West Indian crowds are unmatched for sense of humor

2009 Jun 12 by

It is good to know that the standoff between Mahendra Singh Dhoni and the Indian media is over. Whether this is a temporary truce or a permanent one will be seen over a period of time.

It is good to know that the standoff between Mahendra Singh Dhoni and the Indian media is over. Whether this is a temporary truce or a permanent one will be seen over a period of time. Relations between the media and public persons is always a contentious one simply because neither side has ever made the effort to put themselves in the other person's position and thus have seldom been able to understand the pressures, tensions, demands of the jobs of the other side. Having said that it was obvious till last week's row that Mahendra Singh Dhoni has had the longest honeymoon period than any other Indian skipper barring perhaps Mansur Ali Khan Pataudi. The media had dubbed him captain cool after the way he controlled his emotions even in tight situations and hardly gave anything away by gesture or look.

That he would invariably front up with the media on days that India didn't do too well rather than send some player or official was also appreciated by the media. That's why it is surprising that he took offence to a speculative story about his relations with his vice-captain. It simply wasn't a story to get worked up about for there will always be this 'angle' in any team in the sub-continent. Hopefully nobody stirred him into taking the whole team along and also hopefully we can all start concentrating on the cricket and write what we see rather than what we imagine.

The ICC Twenty20 doesn't seem to have got off the blocks as the Indian Premier League. The glitz and glamor is definitely missing and even the crowds look a bit more subdued than in South Africa and India. Just about every team including Ireland have had their supporters come in but as always there is nothing quite like the supporters from the sub-continent who bring a liveliness that could only be matched by the West Indian supporters of old. The sense of humor that the West Indian crowds bring to the game can never be matched by any other crowd and that's why it's an experience playing in the Caribbean and it's also an experience no cricket lover should miss sitting among the fans in the Caribbean.

The Australians have exited from the tournament and it brings to the fore the question whether they have taken this format seriously. Many of their players could have got valuable practice in this form of the game if they had played in the Indian Premier League but chose instead to stay back in Australia. The Ashes series is huge and even if the Australians haven't won the T20 as yet if they lose the Ashes then they will not be forgiven by their fans at home so maybe if the next ICC Twenty20 is not in the same season as an Ashes series the Australians will give it a full tilt.

Right now they get additional days to prepare for the Ashes series and they have asked the Ashes squad to assemble in England earlier than thought of. The sending back of Andrew Symonds would certainly have affected the team and with his contract now torn up it appears that his international career is all but over. His contract has been given to another reluctant player Shaun Tait who famously withdrew from all cricket after getting a pasting by the Indian batsmen on a pitch where he was supposed to strike fear into the hearts of the Indians. Of course while building him up as some super fast bowler it was forgotten that India had in Sachin Tendulkar and Rahul Dravid two of the greatest batsmen in the history of the game and they also had the destroyer Virender Sehwag making a comeback to Test cricket and keen as mustard to show that he was hungry for runs. Tait went for plenty so much so that even his skipper Ricky Ponting lost faith in him and didn't use him as much as was expected. The bowler sulked and announced he needed a rest and a break from the game. Just imagine a bowler in his early twenties and having hardly bowled any overs asking for a break and now the same bowler is being contracted by his Board.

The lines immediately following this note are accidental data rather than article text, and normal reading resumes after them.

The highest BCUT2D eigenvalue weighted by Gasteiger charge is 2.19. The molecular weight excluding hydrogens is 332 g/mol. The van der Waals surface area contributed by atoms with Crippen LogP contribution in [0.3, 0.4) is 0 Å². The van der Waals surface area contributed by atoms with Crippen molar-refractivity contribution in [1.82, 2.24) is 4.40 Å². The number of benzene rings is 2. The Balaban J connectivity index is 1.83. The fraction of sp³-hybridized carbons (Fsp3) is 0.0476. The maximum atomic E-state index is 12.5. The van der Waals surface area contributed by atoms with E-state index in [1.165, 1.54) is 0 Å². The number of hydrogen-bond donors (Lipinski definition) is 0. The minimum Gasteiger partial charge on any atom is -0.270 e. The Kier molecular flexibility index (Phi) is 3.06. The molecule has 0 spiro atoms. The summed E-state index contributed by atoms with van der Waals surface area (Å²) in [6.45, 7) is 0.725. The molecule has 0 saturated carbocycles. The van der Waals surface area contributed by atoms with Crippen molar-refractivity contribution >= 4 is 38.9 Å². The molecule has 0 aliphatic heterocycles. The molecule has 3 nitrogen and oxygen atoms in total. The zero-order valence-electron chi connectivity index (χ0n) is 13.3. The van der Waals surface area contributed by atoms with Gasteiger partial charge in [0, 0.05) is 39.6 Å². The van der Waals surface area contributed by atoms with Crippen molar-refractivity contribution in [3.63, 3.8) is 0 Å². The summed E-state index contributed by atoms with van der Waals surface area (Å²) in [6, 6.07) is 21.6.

The Virender Sehwag injury is more serious than thought of and there is the possibility that the Delhi dasher may miss out even on the Champions Trophy after the surgery on his shoulder. Luckily for the Indian team the ICC has allowed a replacement for the injury had occurred in the Indian Premier League. Since there was hardly any time between the end of the IPL and the start of the ICC World Twenty20 there was no time for the fitness assessment of the squad and so Sehwag went ahead on the tour. Players know their pain threshold better than others and so can believe that the injuries will get better sooner than later but still it will save BCCI plenty of headaches if they have some protocol in place to ensure that similar situations do not reoccur. Thankfully Sehwag also is under the care of one of the best known surgeons for shoulder problems and so will come back stronger than before the injury. Karthick coming as replacement will also ease the burden on Dhoni as a keeper for the sprightly lad from Chennai was one of the stars of the IPL and can easily fit in the team on his batting prowess alone.

Retaining the trophy won't be easy but it can be done if India play to their potential. Here's wishing them all the best.